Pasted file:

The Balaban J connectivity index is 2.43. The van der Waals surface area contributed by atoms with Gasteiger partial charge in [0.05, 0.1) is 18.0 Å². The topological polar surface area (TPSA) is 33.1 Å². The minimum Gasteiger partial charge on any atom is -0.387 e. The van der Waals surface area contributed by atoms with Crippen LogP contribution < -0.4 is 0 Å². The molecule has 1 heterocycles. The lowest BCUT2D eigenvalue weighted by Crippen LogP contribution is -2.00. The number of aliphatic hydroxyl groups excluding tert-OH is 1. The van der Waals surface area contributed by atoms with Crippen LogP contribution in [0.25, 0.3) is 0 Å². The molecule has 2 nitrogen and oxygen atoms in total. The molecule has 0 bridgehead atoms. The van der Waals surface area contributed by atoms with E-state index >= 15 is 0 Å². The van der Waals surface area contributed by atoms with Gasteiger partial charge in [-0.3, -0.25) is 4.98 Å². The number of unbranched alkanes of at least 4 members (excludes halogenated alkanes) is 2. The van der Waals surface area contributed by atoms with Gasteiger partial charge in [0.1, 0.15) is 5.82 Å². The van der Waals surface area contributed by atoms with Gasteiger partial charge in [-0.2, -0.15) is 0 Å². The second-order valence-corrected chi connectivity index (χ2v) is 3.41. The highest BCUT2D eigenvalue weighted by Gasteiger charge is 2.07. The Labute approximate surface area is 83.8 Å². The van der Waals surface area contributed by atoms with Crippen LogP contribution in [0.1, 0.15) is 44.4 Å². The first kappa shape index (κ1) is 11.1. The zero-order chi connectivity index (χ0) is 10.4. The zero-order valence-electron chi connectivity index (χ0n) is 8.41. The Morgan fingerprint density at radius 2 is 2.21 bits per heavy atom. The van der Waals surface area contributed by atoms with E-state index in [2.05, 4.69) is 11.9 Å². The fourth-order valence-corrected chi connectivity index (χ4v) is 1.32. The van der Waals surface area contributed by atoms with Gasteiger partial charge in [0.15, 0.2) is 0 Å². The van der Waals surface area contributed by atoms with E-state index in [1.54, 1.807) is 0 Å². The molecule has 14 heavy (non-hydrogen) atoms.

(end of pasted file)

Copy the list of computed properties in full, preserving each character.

The Balaban J connectivity index is 2.43. The van der Waals surface area contributed by atoms with Gasteiger partial charge in [0.05, 0.1) is 18.0 Å². The topological polar surface area (TPSA) is 33.1 Å². The minimum Gasteiger partial charge on any atom is -0.387 e. The van der Waals surface area contributed by atoms with Crippen LogP contribution < -0.4 is 0 Å². The molecule has 1 heterocycles. The lowest BCUT2D eigenvalue weighted by Crippen LogP contribution is -2.00. The number of aliphatic hydroxyl groups excluding tert-OH is 1. The van der Waals surface area contributed by atoms with Crippen LogP contribution in [0.25, 0.3) is 0 Å². The molecule has 2 nitrogen and oxygen atoms in total. The molecule has 0 bridgehead atoms. The van der Waals surface area contributed by atoms with E-state index >= 15 is 0 Å². The van der Waals surface area contributed by atoms with Gasteiger partial charge in [-0.3, -0.25) is 4.98 Å². The number of unbranched alkanes of at least 4 members (excludes halogenated alkanes) is 2. The van der Waals surface area contributed by atoms with Gasteiger partial charge in [0.1, 0.15) is 5.82 Å². The van der Waals surface area contributed by atoms with Gasteiger partial charge in [-0.2, -0.15) is 0 Å². The second-order valence-corrected chi connectivity index (χ2v) is 3.41. The highest BCUT2D eigenvalue weighted by Gasteiger charge is 2.07. The Labute approximate surface area is 83.8 Å². The van der Waals surface area contributed by atoms with Crippen LogP contribution in [0.1, 0.15) is 44.4 Å². The first kappa shape index (κ1) is 11.1. The zero-order chi connectivity index (χ0) is 10.4. The zero-order valence-electron chi connectivity index (χ0n) is 8.41. The Morgan fingerprint density at radius 2 is 2.21 bits per heavy atom. The van der Waals surface area contributed by atoms with E-state index in [2.05, 4.69) is 11.9 Å². The fourth-order valence-corrected chi connectivity index (χ4v) is 1.32. The van der Waals surface area contributed by atoms with Gasteiger partial charge in [0.15, 0.2) is 0 Å². The van der Waals surface area contributed by atoms with E-state index in [1.54, 1.807) is 0 Å². The molecule has 14 heavy (non-hydrogen) atoms.